High demand, consumption equal high gasoline prices
At a Premium
Drivers experiencing sticker shock at the pump shouldn't count on relief anytime soon, according to Lynn Pham, oil analyst for the Texas Comptroller of Public Accounts. Many factors affect the price of gasoline, including world events and plain old supply and demand, and all can combine to hike prices.
Threats of violence in the Middle East, damage from Hurricanes Katrina and Rita, refineries closing to retool equipment and a looming summer driving season are all factors that will keep gas prices high through summer 2006, Pham said.
"Prices will probably stay high through the summer unless people cut back on their driving, and that's not very likely since driving is still the cheapest way to travel and to go on vacation," Pham said.
In 2001, Texas drivers consumed 30.9 million gallons of gasoline per day, second only to California for U.S. consumption, according to the Energy Information Administration (EIA), an independent statistical agency within the U.S. Department of Energy.
With Texas drivers averaging nearly 18,000 miles per year per licensed driver, Texans log more miles per person than anyone else in the country, according to data from the EIA and the Environmental Protection Agency.
While Texas still tops the nation in domestic oil production, consumption heavily outweighs production. Texas' black gold rush peaked in 1972 with an annual production of 1.26 billion barrels of oil. Since then, production has declined steadily to its 2005 rate of 346 million barrels, Pham said.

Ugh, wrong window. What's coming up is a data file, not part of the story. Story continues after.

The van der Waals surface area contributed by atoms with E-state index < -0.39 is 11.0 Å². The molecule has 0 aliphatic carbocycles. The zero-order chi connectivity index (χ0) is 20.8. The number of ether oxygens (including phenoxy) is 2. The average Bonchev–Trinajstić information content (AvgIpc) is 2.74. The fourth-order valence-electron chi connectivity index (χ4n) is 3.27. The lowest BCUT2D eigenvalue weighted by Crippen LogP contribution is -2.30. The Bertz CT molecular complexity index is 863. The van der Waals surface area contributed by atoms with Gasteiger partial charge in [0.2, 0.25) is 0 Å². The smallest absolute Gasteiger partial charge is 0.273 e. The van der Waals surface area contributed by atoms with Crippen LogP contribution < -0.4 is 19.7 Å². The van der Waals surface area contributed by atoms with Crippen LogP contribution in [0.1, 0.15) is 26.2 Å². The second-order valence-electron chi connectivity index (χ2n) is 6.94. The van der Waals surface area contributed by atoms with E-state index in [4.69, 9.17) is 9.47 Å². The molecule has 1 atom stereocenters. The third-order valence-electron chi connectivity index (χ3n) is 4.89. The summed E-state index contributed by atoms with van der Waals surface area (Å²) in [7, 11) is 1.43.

To the tank
When tanker ships dock in Texas ports, some crude oil is put into pipelines and transferred to other parts of the country for refining, but the bulk of crude oil heads to Texas refineries, Pham said.
In 2005, Texas' 25 operating refineries processed 4.6 billion barrels of crude oil a day, more than any other state in the U.S., according to the EIA. Only about 45 percent of that total is made into gasoline, while the other 55 percent is used to create products such as diesel fuel and heating oil, jet fuel, heavy fuel oil and liquefied petroleum gas.
After oil is refined into gasoline and other products, distributors send it through the pipeline system to bulk storage terminals in other parts of the country that service various retail gas stations. Texans living close to port cities see some savings at the pump because the gasoline gets to the pump faster without using the pipeline system, Pham said.
While the cost of a barrel of oil has the most bearing on the cost of a gallon of gas, people at every step of the journey get a piece of the price. In April 2006, the average retail price for a gallon of gasoline was $2.74, according to the EIA. The price of crude oil made up 54 percent of the cost of a gallon of gas, while 26 percent went to refining costs and profits, 17 percent went to federal and state taxes and 3 percent went to distribution and marketing costs.
Supply and demand also affects the price of gas. When refineries shut down to repair and update equipment, there's less supply to meet the demand, and gas prices can soar. Refineries in the U.S. are operating at near maximum capacity and are finding it difficult to shutdown for routine maintenance, which can cause even more expensive shutdowns due to refinery fires, Pham said.
Houston-based Motiva Enterprises' expects to expand its Port Arthur refinery to more than double the plant's refining capacity, said Port Arthur Motiva spokeswoman Sue Parsley. The proposed expansion would increase production by 325,000 barrels of crude oil per day, making it the largest oil refinery in the U.S.
"The expansion would mean approximately 300 new permanent jobs and 3,000 to 4,000 contract jobs," Parsley said. "That's more than we've ever seen around this area."